Sarah Meklir 

Staff Writer

This year, Pizza Wars marked the official start to Hammond’s 2019-20 Spirit Week. The four classes competed to see who could eat the most pizzas by the end of the night. After a hard-fought battle—and a whole lot of pizza consumed—the final tally was as follows: 

First Place: 2020

Second Place: 2022

Third Place: 2021

Fourth Place: 2023

Seniors in the class of 2020 prevailed by a large margin. After taking an early lead, they sustained that initial momentum throughout the competition. 29 seniors independently devoured entire pies and made it onto the “Bragging Board.” Three students went above and beyond the call of duty, eating two 8-slice pies each. 

Isaiah Olujide, one of those three, predicted the win for his class. “Of course the seniors are gonna end up on top. That’s not even a question, that’s for sure.” This sentiment was shared by Malik Shuaib, fellow senior and dual-pie consumer. “2020 is [going to win], obviously. We’re winning right now, and we’re gonna keep winning. That’s the motto for this year.” 

Across the competition, most people with their names on the “Bragging Board” shared two thoughts. First, humans aren’t designed to eat full pizzas in one sitting:

“[I ate] An entire pizza. I’m not feeling good. Not feeling good at all.” -Sam Van Bemmel (2022)

“I ate a whole pizza, and then almost a second. [I feel] dead inside.” -Ali Ahmed (2022)

“I ate a whole box. Yeah, I’m hurting right now.” -Riley Woodward (2023)

But the upperclassmen felt the sacrifice was worth it for the good of their class:

“I ate two whole boxes of cheese pizza. I feel horrible. But I also feel great because it’s a point scored for my class.” -Malik Shauib (2020) 

“I ate one whole pizza. Cheese. It felt… empowering.” -Skylar Shaffer (2021)

“I ate 16 slices, two boxes. I’m feeling terrible, but… it’s worth it.” -Isaiah Olujide (2020)

The class of 2022 won second place in an upset over 2021. “It was neck and neck between the sophomores and juniors,” explained Ms. Pfanstiel, who coordinated the event. 

Mr. Livieratos expressed his hope for the sophomores to extend their upward trajectory into Spirit Week. “These sophomores are very organized and what they got done on their first day of spirit week was super impressive. I think it’s going to be an amazing competition. The freshmen are great this year, and as always, the juniors and seniors are gonna do awesome. It’s anyone’s game, so I’m excited to see who ends up on top.”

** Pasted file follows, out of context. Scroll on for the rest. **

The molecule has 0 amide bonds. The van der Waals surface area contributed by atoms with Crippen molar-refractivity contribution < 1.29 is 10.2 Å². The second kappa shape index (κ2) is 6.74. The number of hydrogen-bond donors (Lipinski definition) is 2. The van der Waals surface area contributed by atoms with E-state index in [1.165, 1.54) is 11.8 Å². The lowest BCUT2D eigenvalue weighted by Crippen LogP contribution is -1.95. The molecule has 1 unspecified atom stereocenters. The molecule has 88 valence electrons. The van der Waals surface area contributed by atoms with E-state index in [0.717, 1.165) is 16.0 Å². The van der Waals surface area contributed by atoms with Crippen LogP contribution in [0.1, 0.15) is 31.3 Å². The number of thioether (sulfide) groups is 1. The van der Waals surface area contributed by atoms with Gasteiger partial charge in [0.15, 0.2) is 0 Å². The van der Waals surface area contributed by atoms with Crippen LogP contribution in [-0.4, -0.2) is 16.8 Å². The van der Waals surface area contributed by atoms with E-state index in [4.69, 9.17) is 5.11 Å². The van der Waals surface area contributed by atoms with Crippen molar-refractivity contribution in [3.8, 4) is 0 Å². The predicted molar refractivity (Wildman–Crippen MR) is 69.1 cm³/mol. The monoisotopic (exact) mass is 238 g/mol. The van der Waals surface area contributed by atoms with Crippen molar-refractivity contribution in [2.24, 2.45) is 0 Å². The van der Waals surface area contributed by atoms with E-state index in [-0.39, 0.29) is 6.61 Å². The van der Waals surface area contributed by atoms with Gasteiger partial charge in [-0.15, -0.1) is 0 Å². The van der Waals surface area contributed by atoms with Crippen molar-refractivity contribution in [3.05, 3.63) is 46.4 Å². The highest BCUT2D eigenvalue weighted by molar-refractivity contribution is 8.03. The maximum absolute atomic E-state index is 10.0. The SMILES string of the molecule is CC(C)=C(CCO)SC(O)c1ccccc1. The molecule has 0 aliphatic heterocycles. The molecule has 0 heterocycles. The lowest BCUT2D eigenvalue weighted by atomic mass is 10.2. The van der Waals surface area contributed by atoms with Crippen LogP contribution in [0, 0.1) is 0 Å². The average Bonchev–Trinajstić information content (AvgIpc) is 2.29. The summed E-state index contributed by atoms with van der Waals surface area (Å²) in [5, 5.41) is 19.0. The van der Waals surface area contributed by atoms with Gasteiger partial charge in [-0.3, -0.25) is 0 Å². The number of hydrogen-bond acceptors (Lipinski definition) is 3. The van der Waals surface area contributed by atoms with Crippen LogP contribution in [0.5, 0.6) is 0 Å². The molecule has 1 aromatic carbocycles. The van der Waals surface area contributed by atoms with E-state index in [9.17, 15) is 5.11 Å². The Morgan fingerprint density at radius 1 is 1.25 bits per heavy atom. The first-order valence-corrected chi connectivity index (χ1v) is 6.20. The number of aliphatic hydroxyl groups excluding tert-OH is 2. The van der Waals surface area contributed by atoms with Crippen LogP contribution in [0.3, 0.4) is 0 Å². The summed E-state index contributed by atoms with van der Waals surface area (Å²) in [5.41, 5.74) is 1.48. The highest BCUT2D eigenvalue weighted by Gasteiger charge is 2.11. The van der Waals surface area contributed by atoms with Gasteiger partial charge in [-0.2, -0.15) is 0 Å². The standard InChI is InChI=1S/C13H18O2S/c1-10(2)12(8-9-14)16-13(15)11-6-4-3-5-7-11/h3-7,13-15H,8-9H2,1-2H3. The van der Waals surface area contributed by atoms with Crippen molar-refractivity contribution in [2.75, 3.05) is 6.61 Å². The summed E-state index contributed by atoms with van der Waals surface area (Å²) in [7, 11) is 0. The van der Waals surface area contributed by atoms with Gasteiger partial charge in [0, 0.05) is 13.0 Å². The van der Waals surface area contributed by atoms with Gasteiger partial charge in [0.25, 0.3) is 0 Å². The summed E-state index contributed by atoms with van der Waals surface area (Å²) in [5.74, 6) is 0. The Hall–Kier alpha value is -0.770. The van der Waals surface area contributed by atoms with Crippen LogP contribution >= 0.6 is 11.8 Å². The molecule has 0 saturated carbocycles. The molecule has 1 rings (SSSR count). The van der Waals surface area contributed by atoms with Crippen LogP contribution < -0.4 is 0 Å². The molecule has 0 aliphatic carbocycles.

In the end, however, Mr. Livieratos remained dedicated to the seniors. “The seniors will dominate…. Personally, I ate one pizza. It went to the senior class.” His airtight reasoning? “Because.” He eventually elaborated with, “Because I love them.” 

Malik Shauib commented on this as well, explaining the teacher’s motives. “He actually ate a pizza for our class. We didn’t do anything, he just loves our class. Yeah.” Both opted not to respond to claims of bribery. 

Now that Spirit Week’s begun, students can look forward to six days of intense competition and inexorable amounts of Hammond spirit. When asked about what makes Hammond’s Spirit Week so special, Vice Principal Mr. DiFato replied, “Literally everyone participates. Some schools, they do wacky-tacky day and you have maybe 50% participation… But here, you get pointed out if you don’t dress up. Everybody participates every day, and they go all-out. The seniors take the time to tell the freshmen what to expect so they know to go all-out. And that’s unique.” 

Students agreed. According to senior Isaiah Olujide, “Spirit Week is a time where we can all come together and participate in one holistic activity we all bond over.” Junior Skylar Shaffer added, “We pave the way for every other Howard County spirit week. No other school can compare to us. We are the mother of spirit week in Howard county.”